I mentioned the article I’m featuring here today a while back when I gave this blog’s endorsement in the presidential race to Barack Obama, as a bit of a response to evangelist Billy Graham putting out a full-page ad in national newspapers urging Christians across America to vote their Christian values after he met with Republican challenger Mitt Romney and his website scrubbed a reference to Romney’s Mormon religion being a “cult.”

Now that the November 2012 edition of the Seventh-day Adventist Church publication Signs of the Times is available online, I’ll bring the article “Is God a Republican” by Loren Seibold here again in its entirety.

*****

Politicians have a bad habit: whether they’re Republican, Democrat, independent, or something else, they’ll say almost anything to get elected.

In this respect politicians are much like other marketers. If pretty girls get the attention of car-shopping men, car makers will put pretty girls in their ads. A candy company adds a little vitamin C to a confection and advertises it as a healthy food.

Politicians suffer from the same weakness. They’ll grab on to nearly anything that will sell their product (themselves) to a skeptical public. In the last couple of decades, a certain set of politicians—largely from the Republican Party—came up with a selling point that has seemed to work especially well: Christian faith.

These politicians say, “I am the candidate who will defend what the Bible teaches. I’ll make laws against things you believe are wrong. I’ll enforce the things you want to happen. In short, I’ll make the surrounding culture supportive of your Christian beliefs.”

In recent years, we hear more and more from American politicians about not just moral values but about evangelical Christian values. It has become virtually impossible to get elected as a Republican without leaning in some way toward conservative Christian values and promising governmental advocacy for the ideas that conservative Christians hold dear.

I should clarify that many of these Christian values are also mine. However, if Abraham Lincoln were running for president today, it’s unlikely he could even be nominated by his own Republican Party. He was a member of no church, never publicly confessed a creed, and never publicly used religious beliefs to justify his policies.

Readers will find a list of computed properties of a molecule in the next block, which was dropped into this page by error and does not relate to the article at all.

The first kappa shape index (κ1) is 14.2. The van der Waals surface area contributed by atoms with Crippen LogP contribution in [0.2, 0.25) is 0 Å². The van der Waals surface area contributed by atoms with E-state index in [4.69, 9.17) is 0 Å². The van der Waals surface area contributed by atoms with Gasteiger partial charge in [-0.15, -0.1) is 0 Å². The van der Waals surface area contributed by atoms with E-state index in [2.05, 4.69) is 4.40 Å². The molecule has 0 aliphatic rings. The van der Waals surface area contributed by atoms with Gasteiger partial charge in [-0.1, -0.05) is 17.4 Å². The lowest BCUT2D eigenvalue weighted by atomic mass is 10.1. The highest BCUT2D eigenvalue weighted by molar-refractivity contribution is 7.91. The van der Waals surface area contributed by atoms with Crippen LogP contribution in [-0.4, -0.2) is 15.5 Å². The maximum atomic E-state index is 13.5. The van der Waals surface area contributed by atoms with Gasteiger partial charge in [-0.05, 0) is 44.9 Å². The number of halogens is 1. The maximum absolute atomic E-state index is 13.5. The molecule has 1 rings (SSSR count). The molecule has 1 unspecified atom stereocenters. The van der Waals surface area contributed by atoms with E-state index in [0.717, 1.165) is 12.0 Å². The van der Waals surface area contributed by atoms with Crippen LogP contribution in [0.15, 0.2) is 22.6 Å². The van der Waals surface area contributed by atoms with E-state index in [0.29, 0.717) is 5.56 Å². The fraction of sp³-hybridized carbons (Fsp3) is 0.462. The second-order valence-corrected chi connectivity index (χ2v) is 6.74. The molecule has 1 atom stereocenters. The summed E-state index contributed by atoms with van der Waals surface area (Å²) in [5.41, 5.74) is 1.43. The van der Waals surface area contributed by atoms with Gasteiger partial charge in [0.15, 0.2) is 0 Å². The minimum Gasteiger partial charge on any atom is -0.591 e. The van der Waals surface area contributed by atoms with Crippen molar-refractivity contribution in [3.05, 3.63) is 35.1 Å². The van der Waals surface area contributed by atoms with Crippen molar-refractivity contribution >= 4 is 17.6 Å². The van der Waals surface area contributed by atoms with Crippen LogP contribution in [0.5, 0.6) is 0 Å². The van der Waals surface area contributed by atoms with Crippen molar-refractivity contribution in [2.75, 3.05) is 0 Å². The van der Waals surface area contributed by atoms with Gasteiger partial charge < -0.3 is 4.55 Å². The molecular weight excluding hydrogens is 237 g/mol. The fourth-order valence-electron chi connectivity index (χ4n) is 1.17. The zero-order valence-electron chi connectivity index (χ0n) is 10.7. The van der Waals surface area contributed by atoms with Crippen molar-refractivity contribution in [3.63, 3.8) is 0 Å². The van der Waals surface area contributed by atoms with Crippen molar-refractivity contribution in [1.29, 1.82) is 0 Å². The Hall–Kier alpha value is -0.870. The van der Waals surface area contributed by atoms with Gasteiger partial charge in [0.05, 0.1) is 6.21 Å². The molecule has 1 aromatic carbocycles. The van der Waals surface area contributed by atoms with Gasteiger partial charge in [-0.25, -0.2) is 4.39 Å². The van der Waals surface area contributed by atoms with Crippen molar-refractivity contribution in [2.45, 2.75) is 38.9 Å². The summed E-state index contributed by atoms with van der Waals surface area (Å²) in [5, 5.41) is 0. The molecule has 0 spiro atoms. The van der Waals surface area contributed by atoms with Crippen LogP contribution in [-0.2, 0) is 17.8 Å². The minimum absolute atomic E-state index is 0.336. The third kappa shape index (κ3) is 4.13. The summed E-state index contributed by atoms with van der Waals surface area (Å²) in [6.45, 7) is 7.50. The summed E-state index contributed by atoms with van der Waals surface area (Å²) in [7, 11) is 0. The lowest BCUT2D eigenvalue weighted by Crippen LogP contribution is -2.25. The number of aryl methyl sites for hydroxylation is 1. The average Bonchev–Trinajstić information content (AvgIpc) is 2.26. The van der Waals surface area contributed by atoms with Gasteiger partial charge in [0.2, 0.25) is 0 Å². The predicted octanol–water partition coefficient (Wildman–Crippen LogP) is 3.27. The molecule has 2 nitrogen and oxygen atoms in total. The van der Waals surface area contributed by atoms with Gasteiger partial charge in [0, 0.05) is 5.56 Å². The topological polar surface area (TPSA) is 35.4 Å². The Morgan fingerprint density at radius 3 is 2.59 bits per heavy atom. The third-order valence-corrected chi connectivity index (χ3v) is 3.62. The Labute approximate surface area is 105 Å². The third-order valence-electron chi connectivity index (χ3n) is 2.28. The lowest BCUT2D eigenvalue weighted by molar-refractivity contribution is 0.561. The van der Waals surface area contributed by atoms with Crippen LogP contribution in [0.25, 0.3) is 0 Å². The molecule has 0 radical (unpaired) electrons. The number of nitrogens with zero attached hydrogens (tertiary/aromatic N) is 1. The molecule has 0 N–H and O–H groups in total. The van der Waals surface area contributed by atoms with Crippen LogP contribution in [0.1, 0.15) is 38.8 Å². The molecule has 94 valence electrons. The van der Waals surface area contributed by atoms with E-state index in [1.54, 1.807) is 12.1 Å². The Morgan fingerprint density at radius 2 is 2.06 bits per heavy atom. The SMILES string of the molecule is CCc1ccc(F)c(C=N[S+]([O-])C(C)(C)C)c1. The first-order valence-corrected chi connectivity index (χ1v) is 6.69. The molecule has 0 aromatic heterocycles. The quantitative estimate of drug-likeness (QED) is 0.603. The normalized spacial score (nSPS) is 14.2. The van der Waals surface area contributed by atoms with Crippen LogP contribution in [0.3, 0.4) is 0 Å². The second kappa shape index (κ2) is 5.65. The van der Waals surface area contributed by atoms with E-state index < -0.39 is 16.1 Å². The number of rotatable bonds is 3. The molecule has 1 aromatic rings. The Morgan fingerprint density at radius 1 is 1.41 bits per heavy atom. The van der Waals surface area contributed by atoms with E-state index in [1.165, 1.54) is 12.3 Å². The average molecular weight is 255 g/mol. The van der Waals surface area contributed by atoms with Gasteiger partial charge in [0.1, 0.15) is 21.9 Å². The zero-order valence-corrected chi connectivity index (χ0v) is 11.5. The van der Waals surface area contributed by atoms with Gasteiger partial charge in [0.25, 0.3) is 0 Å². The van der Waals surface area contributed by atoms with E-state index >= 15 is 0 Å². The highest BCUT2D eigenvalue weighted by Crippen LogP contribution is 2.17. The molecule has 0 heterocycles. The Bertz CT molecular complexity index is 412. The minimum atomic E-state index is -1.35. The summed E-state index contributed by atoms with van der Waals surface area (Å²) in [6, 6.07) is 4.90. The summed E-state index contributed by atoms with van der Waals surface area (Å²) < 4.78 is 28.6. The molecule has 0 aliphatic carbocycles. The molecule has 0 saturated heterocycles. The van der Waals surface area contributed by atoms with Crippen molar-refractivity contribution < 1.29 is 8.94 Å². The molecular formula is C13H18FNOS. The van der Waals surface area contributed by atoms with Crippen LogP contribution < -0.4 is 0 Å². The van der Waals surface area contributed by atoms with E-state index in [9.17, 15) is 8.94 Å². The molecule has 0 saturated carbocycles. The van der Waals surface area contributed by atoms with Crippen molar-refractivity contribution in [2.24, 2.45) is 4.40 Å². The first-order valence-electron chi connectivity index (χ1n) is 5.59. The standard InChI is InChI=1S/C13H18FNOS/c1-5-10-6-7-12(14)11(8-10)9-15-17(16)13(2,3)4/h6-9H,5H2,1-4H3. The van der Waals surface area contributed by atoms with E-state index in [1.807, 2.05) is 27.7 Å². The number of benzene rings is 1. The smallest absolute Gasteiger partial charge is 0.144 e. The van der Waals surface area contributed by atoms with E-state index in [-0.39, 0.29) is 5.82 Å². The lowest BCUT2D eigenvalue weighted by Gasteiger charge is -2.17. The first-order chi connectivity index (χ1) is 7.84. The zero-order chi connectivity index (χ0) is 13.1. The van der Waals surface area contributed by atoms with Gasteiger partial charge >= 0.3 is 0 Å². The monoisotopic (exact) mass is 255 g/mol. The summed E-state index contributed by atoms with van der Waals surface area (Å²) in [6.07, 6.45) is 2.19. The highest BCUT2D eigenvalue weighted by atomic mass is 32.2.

Right now, let’s not make a judgment about whether today’s politicians are sincere or whether they’ll do what they promise to do. You and I both know that politicians, like marketers, promise more than they can deliver. The new SUV won’t make you as happy as the people on the advertisement appear to be; the new toothpaste won’t make your smile twinkle like stars; and the new president or senator won’t suddenly transform the country into a utopia.

Yet because politicians have gotten elected by playing to people’s faith, let me warn you that there are good reasons to be skeptical.

The history of government

The first time Scripture talks about government is when the Israelites left Egypt to return to Palestine. To get his ignorant, rebellious people across hundreds of miles of wilderness, Moses received orders directly from God—a form of government called theocracy. Once in the Promised Land, military or priestly judges continued a similar form of government.

Eventually, though, Israel got a king like other nations (1 Samuel 8:4, 5). Monarchy remained the nearly universal form of government all over the earth for thousands of years. The Greeks and Romans had forms of democracy, but Europe was ruled by kings and emperors for hundreds of years. It wasn’t until well into the second millennium after Christ that a few European rulers began to see the value of a government in which citizens decided who their leaders would be and what laws would govern them. Modern democracy is an innovation of only the last two-and-a-half centuries.

Although it was the first biblical form of government, there are good reasons why we don’t want to live in a theocracy now. In Old Testament times, God selected the people He wanted to be leaders, and He communicated directly with them. That doesn’t happen in the same way now. If a president of the United States came on TV and said, “I was talking to God this morning, and He told me that I am to drop a nuclear bomb on Poland,” I would be very frightened. (I’d have the same reaction if the speaker were a respected pastor or priest.) God is clearly in charge of world affairs (Psalm 24:1; Colossians 1:17), but we have no evidence that He communicates the precise lineaments of the future to government leaders today like He did to prophets of old.

What He has communicated to all of us is the outline of eternal salvation. “In the past God spoke to our forefathers through the prophets at many times and in various ways,” says Scripture, “but in these last days he has spoken to us by his Son” (Hebrews 1:1, 2).